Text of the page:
Danger of nomophobia is growing in Europe
Today's children are spending an exorbitant amount of time glued to the screen of electronic gadgets, increasing the danger of nomophobia or the irrational fear of being without your mobile phone.
A recent study found that around 66% of people in Europe have nomophobia. It found that European teenagers, between the ages of 13 and 18, averaged six and a half hours of screen time per day on social media and other activities, such as video games.
To study the conscious and safe use of technology, Turkey established in 2017 a research center in the Pamukkale district of Denizli province. The center was launched under the directive of city Gov. Hayrettin Balcıoğlu and educator Sinan Demircan. Researchers continue nomophobia studies, involving all segments of society, on the use of social media and harmful content. The aim is to make cybersecurity, academic and socio-cultural activities efficient.
"The researchers assessed the severity of addiction in adolescents by analyzing their productivity, feelings, social life and daily routines. They found that teens addicted to their phones had higher rates of anxiety, depression, impulse control problems and sleep disorders than other teens the same age," said social media expert Deniz Ünay. "The researchers used magnetic resonance spectroscopy (MRS) to track the movement of biochemical in teenagers' brains. They analyzed a chemical called gamma-aminobutyric acid (GABA), which is involved in motor control, vision and brain function. Excessive GABA can lead to anxiety." Ünay said.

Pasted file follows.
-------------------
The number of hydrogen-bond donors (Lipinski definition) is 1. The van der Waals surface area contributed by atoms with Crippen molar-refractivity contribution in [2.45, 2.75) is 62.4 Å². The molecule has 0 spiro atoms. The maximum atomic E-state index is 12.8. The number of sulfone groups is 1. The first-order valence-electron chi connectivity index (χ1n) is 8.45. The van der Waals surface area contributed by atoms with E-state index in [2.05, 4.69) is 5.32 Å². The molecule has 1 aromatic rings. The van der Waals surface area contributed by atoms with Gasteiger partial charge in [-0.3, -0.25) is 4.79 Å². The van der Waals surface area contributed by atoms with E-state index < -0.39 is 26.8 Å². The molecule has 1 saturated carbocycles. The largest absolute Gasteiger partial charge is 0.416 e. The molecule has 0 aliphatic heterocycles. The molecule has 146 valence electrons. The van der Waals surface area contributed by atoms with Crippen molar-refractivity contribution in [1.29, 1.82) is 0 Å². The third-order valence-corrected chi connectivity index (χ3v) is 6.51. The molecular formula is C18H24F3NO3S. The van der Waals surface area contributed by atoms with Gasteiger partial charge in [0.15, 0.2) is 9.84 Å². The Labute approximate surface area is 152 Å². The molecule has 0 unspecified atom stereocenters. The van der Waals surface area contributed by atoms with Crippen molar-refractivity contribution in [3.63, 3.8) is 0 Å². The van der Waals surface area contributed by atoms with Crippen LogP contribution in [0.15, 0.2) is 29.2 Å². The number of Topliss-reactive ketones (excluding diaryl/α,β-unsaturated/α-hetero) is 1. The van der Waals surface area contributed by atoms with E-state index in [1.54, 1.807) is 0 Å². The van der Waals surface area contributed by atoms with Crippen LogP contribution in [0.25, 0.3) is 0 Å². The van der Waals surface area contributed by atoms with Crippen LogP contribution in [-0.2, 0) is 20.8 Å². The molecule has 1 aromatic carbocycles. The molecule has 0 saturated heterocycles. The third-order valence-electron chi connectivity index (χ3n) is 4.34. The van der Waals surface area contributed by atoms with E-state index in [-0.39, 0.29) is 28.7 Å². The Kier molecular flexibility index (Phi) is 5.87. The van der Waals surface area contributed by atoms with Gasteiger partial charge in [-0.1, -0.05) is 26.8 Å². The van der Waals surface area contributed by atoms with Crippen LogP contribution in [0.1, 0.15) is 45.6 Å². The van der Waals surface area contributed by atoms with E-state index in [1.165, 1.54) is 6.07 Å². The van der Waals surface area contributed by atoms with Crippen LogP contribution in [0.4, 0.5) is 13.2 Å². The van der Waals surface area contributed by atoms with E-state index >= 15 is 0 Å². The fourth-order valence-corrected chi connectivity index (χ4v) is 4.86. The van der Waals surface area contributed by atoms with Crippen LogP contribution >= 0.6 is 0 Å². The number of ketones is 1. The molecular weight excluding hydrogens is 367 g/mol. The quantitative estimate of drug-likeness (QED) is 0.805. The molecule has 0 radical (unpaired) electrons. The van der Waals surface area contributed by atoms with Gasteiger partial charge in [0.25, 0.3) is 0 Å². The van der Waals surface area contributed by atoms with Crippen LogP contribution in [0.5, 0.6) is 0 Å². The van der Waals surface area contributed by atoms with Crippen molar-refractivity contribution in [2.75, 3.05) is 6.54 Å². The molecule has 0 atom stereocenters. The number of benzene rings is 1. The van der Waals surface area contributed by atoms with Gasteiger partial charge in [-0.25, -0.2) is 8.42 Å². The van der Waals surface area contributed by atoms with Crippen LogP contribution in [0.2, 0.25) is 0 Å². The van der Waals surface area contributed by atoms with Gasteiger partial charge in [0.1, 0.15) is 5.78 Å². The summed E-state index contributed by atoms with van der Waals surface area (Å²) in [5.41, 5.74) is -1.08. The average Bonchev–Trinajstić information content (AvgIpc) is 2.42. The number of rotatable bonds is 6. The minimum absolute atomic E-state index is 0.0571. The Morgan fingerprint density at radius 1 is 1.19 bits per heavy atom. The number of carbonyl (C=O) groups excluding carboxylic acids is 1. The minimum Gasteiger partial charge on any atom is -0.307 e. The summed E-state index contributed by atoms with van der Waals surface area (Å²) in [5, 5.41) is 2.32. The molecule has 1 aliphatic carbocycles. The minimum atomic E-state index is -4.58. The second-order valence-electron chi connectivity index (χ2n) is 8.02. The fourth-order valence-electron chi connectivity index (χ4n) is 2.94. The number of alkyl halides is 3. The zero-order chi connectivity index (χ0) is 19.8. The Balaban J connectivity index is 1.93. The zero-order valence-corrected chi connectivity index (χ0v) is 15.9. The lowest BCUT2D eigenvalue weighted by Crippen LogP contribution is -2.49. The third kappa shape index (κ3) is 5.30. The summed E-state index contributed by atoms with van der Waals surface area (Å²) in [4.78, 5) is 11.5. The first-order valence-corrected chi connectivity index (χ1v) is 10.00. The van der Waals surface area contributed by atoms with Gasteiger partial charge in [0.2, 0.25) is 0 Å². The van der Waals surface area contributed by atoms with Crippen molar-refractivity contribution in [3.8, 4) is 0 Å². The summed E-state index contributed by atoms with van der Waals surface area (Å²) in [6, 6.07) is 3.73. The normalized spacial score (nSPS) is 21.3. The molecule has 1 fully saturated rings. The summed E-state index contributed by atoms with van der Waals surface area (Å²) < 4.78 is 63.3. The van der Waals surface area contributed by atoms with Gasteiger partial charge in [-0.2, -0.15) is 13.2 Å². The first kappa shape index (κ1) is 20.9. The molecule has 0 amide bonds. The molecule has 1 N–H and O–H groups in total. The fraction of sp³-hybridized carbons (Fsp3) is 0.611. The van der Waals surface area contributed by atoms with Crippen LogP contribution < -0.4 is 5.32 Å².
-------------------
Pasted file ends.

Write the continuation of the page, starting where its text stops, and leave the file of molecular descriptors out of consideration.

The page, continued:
The amount of these chemicals we have in our brains affects our emotions and cognitive ability. Thus, addiction, anxiety and depression can result when these chemicals are off-balance. "The amount of these two chemicals in the study participants clearly showed that the brain was altered due to smartphone addiction. Therefore, when people are so connected to the phone, they are destroying their ability to concentrate. In addition, they observed how addicted adolescents had significantly higher levels of anxiety, depression, insomnia and impulsivity," he added.
Describing the result of the study as "worrying," Ünay said there is a connection between extensive telephone use and negative brain changes and regardless of the age of children. People should start thinking about how to stop before they become too attached or even addicted to phones and other electronic devices.